“The Earth is getting hotter and we have the tools and resources to do something about it. We just need policymakers and leaders to have the courage and willpower to do something about it,” Eskamani said.
Bethzaida Olivera Vázquez, the climate and clean energy advocate for Florida Conservation Voters said that Florida is located in one of the most vulnerable places on earth. “We have more than 8,000 miles of shoreline. So we got the Atlantic and we got the Gulf so any extreme weather event, it’s going to affect us. We are also mentioned by name in the IPCC report made by the UN. And we have also suffered during the last 12 years, extreme weather events that we have never seen before. We have had tornadoes and different areas where they usually didn’t have that we’ve had floods, and we need to do something.”
Olivera Vázquez described this movement as “serious activism” and said that the moment to act is now because “our earth is calling.” They have an online campaign at fcvoters.org where they are urging people to sign the petition that will be sent to the governor.
Andrea Montanez said climate justice is affecting every person regardless condition, color, race and gender, and as a “proud immigrant and I am also a proud transgender person,” she emphasized that “it’s affecting more the minority communities in particular, the LGBT community.”
Montanez highlighted that the most disadvantaged communities such as communities of color, LGBTQ+ and immigrants are the ones who mostly work in the sun, working the land in manual labor jobs.
“The fight for climate justice,” she said, “is something that is going to save our lives.
Saran Mangan, from the Florida Farmworkers Association, said that “day after day in Florida, workers are harvesting the food we eat and the plants we enjoy in our homes and gardens while earning low wages living in substandard housing, and often exposed to toxic pesticides.”
Mangan described the conditions in which many farmworkers work with heat stress causing many to die from heat-related illness at least 20 times the rate of average workers in the United States. “Farmworkers work strenuously at high temperatures and long-sleeved clothing and pants often in multiple layers to protect themselves from the sun and pesticide.”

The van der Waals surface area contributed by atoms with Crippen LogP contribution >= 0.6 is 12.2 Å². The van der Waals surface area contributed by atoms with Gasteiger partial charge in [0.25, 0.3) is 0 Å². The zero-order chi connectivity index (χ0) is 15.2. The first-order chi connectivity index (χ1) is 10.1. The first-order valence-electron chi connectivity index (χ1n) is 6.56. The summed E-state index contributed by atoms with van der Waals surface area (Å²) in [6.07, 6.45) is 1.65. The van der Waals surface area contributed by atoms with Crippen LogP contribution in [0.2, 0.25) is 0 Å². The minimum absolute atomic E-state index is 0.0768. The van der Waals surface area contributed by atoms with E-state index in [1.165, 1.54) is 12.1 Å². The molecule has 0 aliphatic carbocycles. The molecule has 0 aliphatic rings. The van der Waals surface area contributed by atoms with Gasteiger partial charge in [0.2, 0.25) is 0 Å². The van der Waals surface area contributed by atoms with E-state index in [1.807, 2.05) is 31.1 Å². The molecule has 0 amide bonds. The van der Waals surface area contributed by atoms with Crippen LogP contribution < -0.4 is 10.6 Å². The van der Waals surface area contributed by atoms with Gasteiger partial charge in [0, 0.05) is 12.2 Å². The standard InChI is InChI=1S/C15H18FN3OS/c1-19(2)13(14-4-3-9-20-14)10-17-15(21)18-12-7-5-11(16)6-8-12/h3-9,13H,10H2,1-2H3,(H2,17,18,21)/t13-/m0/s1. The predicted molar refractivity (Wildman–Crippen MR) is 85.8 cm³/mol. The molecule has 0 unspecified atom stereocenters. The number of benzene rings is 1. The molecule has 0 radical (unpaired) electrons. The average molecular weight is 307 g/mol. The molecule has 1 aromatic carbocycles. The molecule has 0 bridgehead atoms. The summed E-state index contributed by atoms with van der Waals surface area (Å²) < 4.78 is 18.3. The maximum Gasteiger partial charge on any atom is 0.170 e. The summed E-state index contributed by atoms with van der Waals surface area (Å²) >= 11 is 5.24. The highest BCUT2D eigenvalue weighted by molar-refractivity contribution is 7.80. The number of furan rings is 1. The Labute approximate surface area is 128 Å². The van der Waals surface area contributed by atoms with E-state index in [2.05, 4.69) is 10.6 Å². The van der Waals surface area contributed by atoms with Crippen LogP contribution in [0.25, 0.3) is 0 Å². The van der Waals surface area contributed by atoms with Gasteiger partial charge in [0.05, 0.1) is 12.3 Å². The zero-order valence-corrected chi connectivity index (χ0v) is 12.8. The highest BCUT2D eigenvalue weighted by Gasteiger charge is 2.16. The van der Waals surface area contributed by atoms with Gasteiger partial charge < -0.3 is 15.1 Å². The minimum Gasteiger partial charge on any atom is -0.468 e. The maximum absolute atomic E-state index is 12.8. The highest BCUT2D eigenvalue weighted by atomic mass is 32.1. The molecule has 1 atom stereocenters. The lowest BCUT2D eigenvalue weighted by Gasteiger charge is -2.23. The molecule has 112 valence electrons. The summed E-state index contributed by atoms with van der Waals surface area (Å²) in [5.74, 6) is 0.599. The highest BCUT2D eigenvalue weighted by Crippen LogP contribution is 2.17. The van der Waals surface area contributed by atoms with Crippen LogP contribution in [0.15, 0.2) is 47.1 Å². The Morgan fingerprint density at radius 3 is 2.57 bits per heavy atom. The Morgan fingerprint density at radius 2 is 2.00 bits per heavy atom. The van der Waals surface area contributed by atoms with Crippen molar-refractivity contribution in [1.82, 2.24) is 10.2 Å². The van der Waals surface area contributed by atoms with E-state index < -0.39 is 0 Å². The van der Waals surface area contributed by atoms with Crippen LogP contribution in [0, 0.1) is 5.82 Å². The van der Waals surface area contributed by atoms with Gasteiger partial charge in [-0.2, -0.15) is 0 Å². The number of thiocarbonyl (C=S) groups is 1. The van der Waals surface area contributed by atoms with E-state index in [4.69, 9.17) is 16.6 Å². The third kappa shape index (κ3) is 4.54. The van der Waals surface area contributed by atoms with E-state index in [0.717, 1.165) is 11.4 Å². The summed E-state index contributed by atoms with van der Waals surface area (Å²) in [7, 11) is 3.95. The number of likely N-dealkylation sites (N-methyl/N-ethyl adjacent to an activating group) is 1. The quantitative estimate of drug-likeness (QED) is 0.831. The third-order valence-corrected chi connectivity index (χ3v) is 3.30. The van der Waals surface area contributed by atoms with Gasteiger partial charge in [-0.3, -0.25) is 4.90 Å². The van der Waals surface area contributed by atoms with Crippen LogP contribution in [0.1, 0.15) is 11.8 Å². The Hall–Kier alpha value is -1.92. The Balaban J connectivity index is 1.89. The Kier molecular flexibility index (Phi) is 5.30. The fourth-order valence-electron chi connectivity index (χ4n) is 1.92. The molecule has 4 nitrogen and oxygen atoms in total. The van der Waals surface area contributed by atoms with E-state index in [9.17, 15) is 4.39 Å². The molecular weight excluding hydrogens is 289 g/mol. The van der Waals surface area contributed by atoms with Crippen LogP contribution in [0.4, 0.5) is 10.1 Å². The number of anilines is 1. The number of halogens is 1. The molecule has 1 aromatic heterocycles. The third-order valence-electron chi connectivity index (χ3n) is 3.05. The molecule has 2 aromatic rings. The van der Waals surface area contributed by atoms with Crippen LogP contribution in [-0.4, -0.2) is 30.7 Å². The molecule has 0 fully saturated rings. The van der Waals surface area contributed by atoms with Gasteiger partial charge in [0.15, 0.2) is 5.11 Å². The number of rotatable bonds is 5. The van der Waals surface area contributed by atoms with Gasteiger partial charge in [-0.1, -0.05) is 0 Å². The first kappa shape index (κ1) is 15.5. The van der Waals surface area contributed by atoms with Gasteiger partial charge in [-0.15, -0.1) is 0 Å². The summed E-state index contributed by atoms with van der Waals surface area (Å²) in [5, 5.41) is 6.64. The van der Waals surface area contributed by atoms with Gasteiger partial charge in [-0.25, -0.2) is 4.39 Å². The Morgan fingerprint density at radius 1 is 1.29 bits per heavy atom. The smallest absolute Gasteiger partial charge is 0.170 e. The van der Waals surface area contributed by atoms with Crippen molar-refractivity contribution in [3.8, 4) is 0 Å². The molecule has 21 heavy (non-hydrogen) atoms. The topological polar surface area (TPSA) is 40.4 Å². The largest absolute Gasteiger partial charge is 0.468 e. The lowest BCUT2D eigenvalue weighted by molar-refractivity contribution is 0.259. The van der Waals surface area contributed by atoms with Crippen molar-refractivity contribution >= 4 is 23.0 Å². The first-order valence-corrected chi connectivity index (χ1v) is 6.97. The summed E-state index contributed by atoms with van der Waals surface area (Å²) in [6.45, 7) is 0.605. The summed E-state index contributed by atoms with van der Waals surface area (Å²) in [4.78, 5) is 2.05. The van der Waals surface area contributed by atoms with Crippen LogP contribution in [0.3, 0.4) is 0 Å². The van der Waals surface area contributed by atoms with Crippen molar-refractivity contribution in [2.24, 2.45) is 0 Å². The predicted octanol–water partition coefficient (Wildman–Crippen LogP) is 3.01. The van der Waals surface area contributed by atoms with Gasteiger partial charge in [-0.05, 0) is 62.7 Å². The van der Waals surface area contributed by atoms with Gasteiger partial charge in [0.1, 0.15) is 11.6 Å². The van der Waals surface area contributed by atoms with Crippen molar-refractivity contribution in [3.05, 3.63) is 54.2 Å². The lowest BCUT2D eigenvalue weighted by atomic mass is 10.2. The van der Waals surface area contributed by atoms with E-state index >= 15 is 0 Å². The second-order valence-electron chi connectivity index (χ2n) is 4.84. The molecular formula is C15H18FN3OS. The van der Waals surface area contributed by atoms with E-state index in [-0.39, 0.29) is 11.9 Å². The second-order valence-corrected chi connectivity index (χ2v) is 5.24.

It is because of workers like these, and the repercussions climate change has, that local organizations are pushing for a climate state of emergency in Florida and are raising awareness.
Florida’s lack of attention to climate change, Eskamani said, has been very “discouraging. When I first got elected, this was one of my big topics, we have to get off fossil fuels,” a reason why she says she doesn’t take any money from utility companies.
“When you have such a regulated monopoly system in Florida, where utility companies have so much control, it creates a scenario where lawmakers are inclined not to act because they get money from utility companies and when it’s a system with no competition, you kind of just follow what the special interests tell you versus challenge it [...] I’m discouraged by the politics but I’m motivated and hopeful by everyday people. You know, polling tells us time and time again that communities care about this issue. And again, whether it’s the environmental aspect or the economic pieces, people care,” she said.
Written by Jennifer A. Marcial Ocasio for Orlando Sentinel.